Normally when I photograph my weavings I have the bright colors settings on.  But photographing these blue and gray wools have given me trouble. The only way I could get close to the right color was to turn off all the color settings. Even so the colors were still too bright.

So today I decided to play with the software as well.  The result is much closer to the real thing.

Sample Weaving Continued daylight setting But I took another photograph as well.  I had no lights turned on when I took the photo at the left, only the ambient light available from bright sunlight coming through the windows.  So I decided to try a daylight setting and a cloudy daylight setting.  With the cloudy daylight setting, this is what I got.  I almost didn’t take the picture when I saw it on the LCD screen because it seemed so wrong.  Then I looked at the fabric.  I was surprised to see that actually, right then, with the fabric at the distance it was from my eyes, these were pretty close to the colors I actually saw!  Color is definitely magical.

Related Posts:
Window Screening
Discouraged But Not Totally

"Window Screening Continued" was written by Margaret Carpenter for Talking about Weaving and was originally posted on January 13, 2009. © 2009 Margaret Carpenter aka Peg in South Carolina

Monday, January 12, 2009


Posted by Peg in South Carolina

My second attempt proves to have a great deal more promise than my first Sample Weaving second attempt attempt.  I wove the same thing twice:  once with light gray and once with blue.  I watched the little empty squares between the warp and the weft.  I tried to make those spaces square. Clicking on the photo will enlarge it and reveal those spaces even more clearly.

I decided to weave a lot more of the “plain weave.”  It’s not true plain weave.  Note the doubled warp ends.  But I knew doing that would make it easier for me to read what was happening.

In the first attempt, with gray weft, the picks per inch were 7.  Almost square and the warp sett at 8 epi.  I was clearly moving in the right direction. 

When I started with the blue weft I concentrated very hard. I didn’t settle the weft in for its final placement until I changed the shed.  Then I pulled on the beater ever so slightly more.  For me, unused as I am to this kind of weaving, my concentration was fiercely intense.  But I won!   8 ppi!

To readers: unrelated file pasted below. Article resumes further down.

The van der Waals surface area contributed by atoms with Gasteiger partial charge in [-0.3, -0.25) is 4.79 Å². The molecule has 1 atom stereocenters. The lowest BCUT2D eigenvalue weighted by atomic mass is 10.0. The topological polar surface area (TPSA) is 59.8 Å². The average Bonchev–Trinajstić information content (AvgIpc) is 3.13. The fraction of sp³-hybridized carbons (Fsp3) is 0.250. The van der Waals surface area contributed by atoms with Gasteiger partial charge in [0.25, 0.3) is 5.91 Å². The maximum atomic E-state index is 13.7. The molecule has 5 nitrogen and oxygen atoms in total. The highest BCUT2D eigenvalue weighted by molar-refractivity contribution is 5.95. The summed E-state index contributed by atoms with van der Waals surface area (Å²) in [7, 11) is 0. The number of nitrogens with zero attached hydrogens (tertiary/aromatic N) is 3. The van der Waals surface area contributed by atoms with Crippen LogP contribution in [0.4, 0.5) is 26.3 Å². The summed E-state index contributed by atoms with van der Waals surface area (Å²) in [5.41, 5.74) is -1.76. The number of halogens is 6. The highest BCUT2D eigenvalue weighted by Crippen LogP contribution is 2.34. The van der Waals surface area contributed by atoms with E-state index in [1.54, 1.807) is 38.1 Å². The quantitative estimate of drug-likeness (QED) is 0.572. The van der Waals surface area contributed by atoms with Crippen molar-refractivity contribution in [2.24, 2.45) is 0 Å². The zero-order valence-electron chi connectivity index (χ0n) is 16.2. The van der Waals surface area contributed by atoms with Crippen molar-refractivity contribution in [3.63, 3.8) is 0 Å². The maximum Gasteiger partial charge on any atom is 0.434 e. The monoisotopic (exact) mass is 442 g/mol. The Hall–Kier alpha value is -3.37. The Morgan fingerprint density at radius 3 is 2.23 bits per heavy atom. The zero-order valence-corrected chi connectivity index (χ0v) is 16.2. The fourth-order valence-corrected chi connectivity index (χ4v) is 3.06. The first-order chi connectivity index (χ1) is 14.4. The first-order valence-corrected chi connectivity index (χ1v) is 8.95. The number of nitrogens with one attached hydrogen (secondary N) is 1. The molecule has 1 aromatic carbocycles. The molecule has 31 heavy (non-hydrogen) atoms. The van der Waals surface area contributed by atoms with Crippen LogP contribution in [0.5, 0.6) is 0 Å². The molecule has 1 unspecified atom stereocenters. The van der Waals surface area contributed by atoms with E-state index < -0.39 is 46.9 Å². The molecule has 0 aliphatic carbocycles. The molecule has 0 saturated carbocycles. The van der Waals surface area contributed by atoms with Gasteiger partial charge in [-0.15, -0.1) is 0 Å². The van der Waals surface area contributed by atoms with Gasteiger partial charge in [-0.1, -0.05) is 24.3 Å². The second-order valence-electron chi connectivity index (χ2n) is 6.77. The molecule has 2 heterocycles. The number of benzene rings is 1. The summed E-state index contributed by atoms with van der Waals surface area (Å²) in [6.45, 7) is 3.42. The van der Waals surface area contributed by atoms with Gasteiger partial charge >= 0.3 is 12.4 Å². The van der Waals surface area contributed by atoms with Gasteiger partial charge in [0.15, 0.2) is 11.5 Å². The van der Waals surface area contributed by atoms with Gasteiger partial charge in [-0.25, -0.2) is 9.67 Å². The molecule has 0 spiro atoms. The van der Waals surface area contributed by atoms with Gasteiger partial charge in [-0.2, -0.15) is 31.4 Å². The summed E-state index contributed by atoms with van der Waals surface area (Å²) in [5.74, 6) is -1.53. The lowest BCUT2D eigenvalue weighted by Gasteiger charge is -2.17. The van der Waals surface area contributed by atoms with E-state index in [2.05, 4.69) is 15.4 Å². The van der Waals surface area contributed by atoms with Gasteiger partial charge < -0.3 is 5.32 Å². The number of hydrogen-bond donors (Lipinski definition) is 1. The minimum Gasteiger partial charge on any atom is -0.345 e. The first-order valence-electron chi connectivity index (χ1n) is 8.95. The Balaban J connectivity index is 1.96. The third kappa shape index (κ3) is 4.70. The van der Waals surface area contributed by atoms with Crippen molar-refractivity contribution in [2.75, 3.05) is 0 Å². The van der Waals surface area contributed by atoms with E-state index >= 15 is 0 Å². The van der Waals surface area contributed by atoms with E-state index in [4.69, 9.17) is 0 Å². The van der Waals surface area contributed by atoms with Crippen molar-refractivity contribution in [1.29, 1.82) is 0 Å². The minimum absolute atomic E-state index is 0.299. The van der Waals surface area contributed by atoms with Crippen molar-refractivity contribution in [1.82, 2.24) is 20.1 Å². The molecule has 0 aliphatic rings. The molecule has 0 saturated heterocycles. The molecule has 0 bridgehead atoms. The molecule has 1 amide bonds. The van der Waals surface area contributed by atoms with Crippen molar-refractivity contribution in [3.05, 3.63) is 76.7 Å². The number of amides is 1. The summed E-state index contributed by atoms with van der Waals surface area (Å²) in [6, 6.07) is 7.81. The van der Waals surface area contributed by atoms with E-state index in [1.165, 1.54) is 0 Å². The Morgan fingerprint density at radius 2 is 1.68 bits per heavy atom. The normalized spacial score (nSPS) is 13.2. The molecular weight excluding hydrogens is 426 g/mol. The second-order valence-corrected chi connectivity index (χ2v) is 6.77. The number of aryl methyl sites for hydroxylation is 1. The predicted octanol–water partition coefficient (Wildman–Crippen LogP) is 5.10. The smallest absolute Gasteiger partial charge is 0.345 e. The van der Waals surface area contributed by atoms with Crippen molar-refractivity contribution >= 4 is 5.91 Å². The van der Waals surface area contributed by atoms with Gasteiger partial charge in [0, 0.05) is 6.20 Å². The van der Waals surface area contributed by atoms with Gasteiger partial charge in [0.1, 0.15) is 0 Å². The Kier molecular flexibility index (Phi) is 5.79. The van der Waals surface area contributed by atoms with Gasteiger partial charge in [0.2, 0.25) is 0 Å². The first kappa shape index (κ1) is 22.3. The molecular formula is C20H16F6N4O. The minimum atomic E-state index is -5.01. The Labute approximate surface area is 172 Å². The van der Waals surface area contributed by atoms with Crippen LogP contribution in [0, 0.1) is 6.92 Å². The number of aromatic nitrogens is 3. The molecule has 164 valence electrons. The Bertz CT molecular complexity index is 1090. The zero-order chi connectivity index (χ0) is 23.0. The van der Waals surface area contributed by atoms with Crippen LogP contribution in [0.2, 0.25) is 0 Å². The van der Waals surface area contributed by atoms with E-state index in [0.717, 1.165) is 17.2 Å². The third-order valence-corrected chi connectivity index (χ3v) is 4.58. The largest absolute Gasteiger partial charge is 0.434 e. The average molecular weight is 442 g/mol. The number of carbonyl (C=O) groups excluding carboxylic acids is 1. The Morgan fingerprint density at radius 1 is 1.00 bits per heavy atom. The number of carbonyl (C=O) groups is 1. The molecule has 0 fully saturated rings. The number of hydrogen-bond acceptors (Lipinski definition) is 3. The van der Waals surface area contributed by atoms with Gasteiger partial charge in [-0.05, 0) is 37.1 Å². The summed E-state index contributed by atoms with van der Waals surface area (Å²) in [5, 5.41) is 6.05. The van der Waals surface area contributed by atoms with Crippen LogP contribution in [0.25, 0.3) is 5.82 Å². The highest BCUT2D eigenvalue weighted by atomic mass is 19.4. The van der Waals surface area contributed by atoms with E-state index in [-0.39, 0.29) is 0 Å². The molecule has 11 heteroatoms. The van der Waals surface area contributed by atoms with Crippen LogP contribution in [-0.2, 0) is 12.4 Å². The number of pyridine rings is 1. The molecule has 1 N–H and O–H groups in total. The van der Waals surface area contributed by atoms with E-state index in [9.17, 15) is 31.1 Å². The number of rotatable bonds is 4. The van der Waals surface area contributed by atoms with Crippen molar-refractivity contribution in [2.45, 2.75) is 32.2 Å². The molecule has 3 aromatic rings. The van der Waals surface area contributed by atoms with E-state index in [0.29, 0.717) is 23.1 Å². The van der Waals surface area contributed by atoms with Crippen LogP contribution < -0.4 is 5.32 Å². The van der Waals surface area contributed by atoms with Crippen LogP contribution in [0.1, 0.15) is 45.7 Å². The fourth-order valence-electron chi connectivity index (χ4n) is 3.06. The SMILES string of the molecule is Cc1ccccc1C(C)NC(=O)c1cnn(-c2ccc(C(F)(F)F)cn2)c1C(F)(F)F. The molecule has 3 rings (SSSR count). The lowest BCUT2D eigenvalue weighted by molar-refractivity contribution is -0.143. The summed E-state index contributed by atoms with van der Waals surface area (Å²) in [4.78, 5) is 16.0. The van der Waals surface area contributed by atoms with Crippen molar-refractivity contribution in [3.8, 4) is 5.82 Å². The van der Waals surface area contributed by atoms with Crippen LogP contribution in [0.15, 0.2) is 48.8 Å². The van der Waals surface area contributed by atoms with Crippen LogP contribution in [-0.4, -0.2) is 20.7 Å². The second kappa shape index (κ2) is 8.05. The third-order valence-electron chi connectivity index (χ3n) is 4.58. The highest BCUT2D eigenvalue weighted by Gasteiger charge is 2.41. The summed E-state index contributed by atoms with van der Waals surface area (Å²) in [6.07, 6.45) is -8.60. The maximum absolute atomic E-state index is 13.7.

The fabric looks better.  It feels better.  It is still coarse, but that will disappear in the washing.  The yarns now have plenty of room to expand and soften.

But before I cut this sampling off for washing I want to weave another sample, but this time with the overshots close together, as on that first sampling, but still keeping the plain weave shots open as they are here.

Related Post:  Discouraged But Not Totally

"Window Screening" was written by Margaret Carpenter for Talking about Weaving and was originally posted on January 12, 2009. © 2009 Margaret Carpenter aka Peg in South Carolina

Friday, January 9, 2009


Posted by Peg in South Carolina

The warp is on the loom for the handspun shawl sampling. For probably Sample Weaving Starats the first time, I threaded the loom without any tools. Why? None of my tools satisfactorily grabbed onto this heaviesh yarn. Being right-handed, that was the first way I tried it. Didn’t work because everything seemed to get in the way. Working left-handed, however, did work quite nicely. I tend to be slightly ambidextrous. I cannot write well with my left hand, but I do use it for other tasks. Fingers, however, will not be my tool of choice for threading 60/2 silk!

The photo shows that I have made a start. But I am not happy. Not at all.

First, the warp consists of two panels of blue on the outside and a slightly larger panel of light gray on the inside. When I weave with blue weft, the gray warp in the center is barely visible. When i weave with the gray weft, the blue warps are barely visible.

What is more, the feel of the fabric is just awful: thick and rough. Coarse. I immediately thought about trying a new threading—something like huck lace or Bronson lace. Then I remembered my tendency to beat wool to death. And the way the colors have occurred in the weaving, I am clearly beating a weft-dominant fabric. I don’t want a weft-dominant fabric.

It is so very hard for me to beat wool softly, loosely, so that it truly looks like window screening while it is on the loom. So that, in short, it looks like something the cat dragged in and I’d just as soon she get out promptly. Beating like that just always seems counter-intuitive to me.

When I am weaving plain weave or twill with wool it is easy to check the beat. I can measure or, in the case of twill, I can check the angle. When I weave with wool, I have to do this almost constantly. Perhaps this is a reflection of how little I weave with wool.

But this is canvas weave. Here is the threading.

4shaft canvas weave

In this case, the weaving does not provide me with an easy visual guide. At least not at the moment. So I have woven a few rows of bright red (visible at the top of the photo) to separate this off from the next sampling where I WILL weave window screening. Then I plan to remove this weaving from the loom, separate the two and wash them, full them, whatever, to see if they soften, bloom, to see if I really want to use this structure after all.

Meanwhile, a vigorous walk in the welcome (relatively) cold weather that has finally returned to South Carolina, is definitely in order. Sometimes, but only sometimes, I do long for the snow and freezing temperatures of Wisconsin………..

Related Post: Next Project: Handspun Shawl

"Discouraged But Not Totally" was written by Margaret Carpenter for Talking about Weaving and was originally posted on January 09, 2009. © 2009 Margaret Carpenter aka Peg in South Carolina